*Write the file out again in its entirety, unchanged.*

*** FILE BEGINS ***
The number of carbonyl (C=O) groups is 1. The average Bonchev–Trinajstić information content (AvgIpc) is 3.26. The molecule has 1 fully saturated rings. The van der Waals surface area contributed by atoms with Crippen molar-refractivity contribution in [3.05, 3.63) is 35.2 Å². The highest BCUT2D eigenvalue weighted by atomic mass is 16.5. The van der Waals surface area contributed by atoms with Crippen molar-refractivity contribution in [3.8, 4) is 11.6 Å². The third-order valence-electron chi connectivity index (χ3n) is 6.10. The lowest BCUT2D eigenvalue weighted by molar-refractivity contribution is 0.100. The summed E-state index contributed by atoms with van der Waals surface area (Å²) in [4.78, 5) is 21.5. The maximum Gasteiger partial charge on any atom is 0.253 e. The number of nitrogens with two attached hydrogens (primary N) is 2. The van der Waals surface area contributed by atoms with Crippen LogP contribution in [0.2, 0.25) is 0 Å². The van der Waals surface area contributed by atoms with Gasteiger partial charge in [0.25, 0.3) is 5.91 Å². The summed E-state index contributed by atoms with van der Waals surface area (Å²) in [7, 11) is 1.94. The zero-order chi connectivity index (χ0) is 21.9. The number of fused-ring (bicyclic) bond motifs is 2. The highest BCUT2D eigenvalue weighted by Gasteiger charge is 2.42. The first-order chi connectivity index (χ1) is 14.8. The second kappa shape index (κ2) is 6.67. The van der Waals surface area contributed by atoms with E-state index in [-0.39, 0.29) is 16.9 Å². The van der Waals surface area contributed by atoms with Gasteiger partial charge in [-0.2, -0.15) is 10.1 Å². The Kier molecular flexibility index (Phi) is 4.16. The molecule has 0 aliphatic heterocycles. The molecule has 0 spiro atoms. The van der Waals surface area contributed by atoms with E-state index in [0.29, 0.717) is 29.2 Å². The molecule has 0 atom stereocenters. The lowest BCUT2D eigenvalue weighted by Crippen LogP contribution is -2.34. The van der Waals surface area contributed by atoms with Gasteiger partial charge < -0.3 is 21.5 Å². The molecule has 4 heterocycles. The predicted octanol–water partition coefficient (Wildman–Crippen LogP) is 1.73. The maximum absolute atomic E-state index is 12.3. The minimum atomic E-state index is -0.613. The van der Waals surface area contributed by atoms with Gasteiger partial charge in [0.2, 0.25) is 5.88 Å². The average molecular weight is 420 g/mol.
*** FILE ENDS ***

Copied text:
The number of carbonyl (C=O) groups is 1. The average Bonchev–Trinajstić information content (AvgIpc) is 3.26. The molecule has 1 fully saturated rings. The van der Waals surface area contributed by atoms with Crippen molar-refractivity contribution in [3.05, 3.63) is 35.2 Å². The highest BCUT2D eigenvalue weighted by atomic mass is 16.5. The van der Waals surface area contributed by atoms with Crippen molar-refractivity contribution in [3.8, 4) is 11.6 Å². The third-order valence-electron chi connectivity index (χ3n) is 6.10. The lowest BCUT2D eigenvalue weighted by molar-refractivity contribution is 0.100. The summed E-state index contributed by atoms with van der Waals surface area (Å²) in [4.78, 5) is 21.5. The maximum Gasteiger partial charge on any atom is 0.253 e. The number of nitrogens with two attached hydrogens (primary N) is 2. The van der Waals surface area contributed by atoms with Crippen LogP contribution in [0.2, 0.25) is 0 Å². The van der Waals surface area contributed by atoms with Gasteiger partial charge in [0.25, 0.3) is 5.91 Å². The summed E-state index contributed by atoms with van der Waals surface area (Å²) in [7, 11) is 1.94. The zero-order chi connectivity index (χ0) is 21.9. The number of fused-ring (bicyclic) bond motifs is 2. The highest BCUT2D eigenvalue weighted by Gasteiger charge is 2.42. The first-order chi connectivity index (χ1) is 14.8. The second kappa shape index (κ2) is 6.67. The van der Waals surface area contributed by atoms with E-state index in [-0.39, 0.29) is 16.9 Å². The van der Waals surface area contributed by atoms with Gasteiger partial charge in [-0.2, -0.15) is 10.1 Å². The Kier molecular flexibility index (Phi) is 4.16. The molecule has 0 aliphatic heterocycles. The molecule has 0 spiro atoms. The van der Waals surface area contributed by atoms with E-state index in [0.29, 0.717) is 29.2 Å². The molecule has 0 atom stereocenters. The lowest BCUT2D eigenvalue weighted by Crippen LogP contribution is -2.34. The van der Waals surface area contributed by atoms with Gasteiger partial charge < -0.3 is 21.5 Å². The molecule has 4 heterocycles. The predicted octanol–water partition coefficient (Wildman–Crippen LogP) is 1.73. The maximum absolute atomic E-state index is 12.3. The minimum atomic E-state index is -0.613. The van der Waals surface area contributed by atoms with Gasteiger partial charge in [0.2, 0.25) is 5.88 Å². The average molecular weight is 420 g/mol.